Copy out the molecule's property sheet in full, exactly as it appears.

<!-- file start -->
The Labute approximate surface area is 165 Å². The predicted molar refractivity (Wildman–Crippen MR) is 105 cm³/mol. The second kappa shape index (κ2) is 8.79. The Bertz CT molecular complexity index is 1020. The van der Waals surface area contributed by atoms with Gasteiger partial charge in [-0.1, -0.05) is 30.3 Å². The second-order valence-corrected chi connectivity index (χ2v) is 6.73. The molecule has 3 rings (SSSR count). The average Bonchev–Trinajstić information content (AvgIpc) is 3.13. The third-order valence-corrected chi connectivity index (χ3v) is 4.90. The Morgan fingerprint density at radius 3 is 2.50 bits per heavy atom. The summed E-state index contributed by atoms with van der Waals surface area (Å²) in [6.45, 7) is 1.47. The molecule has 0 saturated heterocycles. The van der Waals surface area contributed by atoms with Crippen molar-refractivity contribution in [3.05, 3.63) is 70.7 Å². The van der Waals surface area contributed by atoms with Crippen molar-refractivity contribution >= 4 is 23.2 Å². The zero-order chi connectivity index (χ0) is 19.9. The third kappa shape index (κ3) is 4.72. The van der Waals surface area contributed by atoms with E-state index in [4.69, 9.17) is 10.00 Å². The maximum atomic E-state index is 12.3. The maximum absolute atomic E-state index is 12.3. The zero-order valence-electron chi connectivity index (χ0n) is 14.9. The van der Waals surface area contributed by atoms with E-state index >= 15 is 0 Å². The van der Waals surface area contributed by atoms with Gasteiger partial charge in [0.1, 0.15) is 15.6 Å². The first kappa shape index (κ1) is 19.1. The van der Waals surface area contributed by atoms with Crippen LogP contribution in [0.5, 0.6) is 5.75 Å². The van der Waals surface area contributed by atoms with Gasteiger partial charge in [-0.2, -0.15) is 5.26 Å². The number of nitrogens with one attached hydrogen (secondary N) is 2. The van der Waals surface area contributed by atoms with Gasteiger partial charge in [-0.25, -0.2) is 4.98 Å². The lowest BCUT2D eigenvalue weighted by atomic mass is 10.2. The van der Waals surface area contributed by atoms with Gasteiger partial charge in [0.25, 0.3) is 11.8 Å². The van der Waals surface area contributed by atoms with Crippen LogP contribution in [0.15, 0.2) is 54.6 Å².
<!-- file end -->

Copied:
The Labute approximate surface area is 165 Å². The predicted molar refractivity (Wildman–Crippen MR) is 105 cm³/mol. The second kappa shape index (κ2) is 8.79. The Bertz CT molecular complexity index is 1020. The van der Waals surface area contributed by atoms with Gasteiger partial charge in [-0.1, -0.05) is 30.3 Å². The second-order valence-corrected chi connectivity index (χ2v) is 6.73. The molecule has 3 rings (SSSR count). The average Bonchev–Trinajstić information content (AvgIpc) is 3.13. The third-order valence-corrected chi connectivity index (χ3v) is 4.90. The Morgan fingerprint density at radius 3 is 2.50 bits per heavy atom. The summed E-state index contributed by atoms with van der Waals surface area (Å²) in [6.45, 7) is 1.47. The molecule has 0 saturated heterocycles. The van der Waals surface area contributed by atoms with Crippen molar-refractivity contribution in [3.05, 3.63) is 70.7 Å². The van der Waals surface area contributed by atoms with Crippen molar-refractivity contribution >= 4 is 23.2 Å². The zero-order chi connectivity index (χ0) is 19.9. The third kappa shape index (κ3) is 4.72. The van der Waals surface area contributed by atoms with E-state index in [4.69, 9.17) is 10.00 Å². The maximum atomic E-state index is 12.3. The maximum absolute atomic E-state index is 12.3. The zero-order valence-electron chi connectivity index (χ0n) is 14.9. The van der Waals surface area contributed by atoms with E-state index >= 15 is 0 Å². The van der Waals surface area contributed by atoms with Gasteiger partial charge in [0.1, 0.15) is 15.6 Å². The first kappa shape index (κ1) is 19.1. The van der Waals surface area contributed by atoms with Crippen LogP contribution in [0.5, 0.6) is 5.75 Å². The van der Waals surface area contributed by atoms with Gasteiger partial charge in [-0.2, -0.15) is 5.26 Å². The number of nitrogens with one attached hydrogen (secondary N) is 2. The van der Waals surface area contributed by atoms with Gasteiger partial charge in [-0.25, -0.2) is 4.98 Å². The lowest BCUT2D eigenvalue weighted by atomic mass is 10.2. The van der Waals surface area contributed by atoms with Gasteiger partial charge in [0.25, 0.3) is 11.8 Å². The van der Waals surface area contributed by atoms with Crippen LogP contribution in [0.15, 0.2) is 54.6 Å².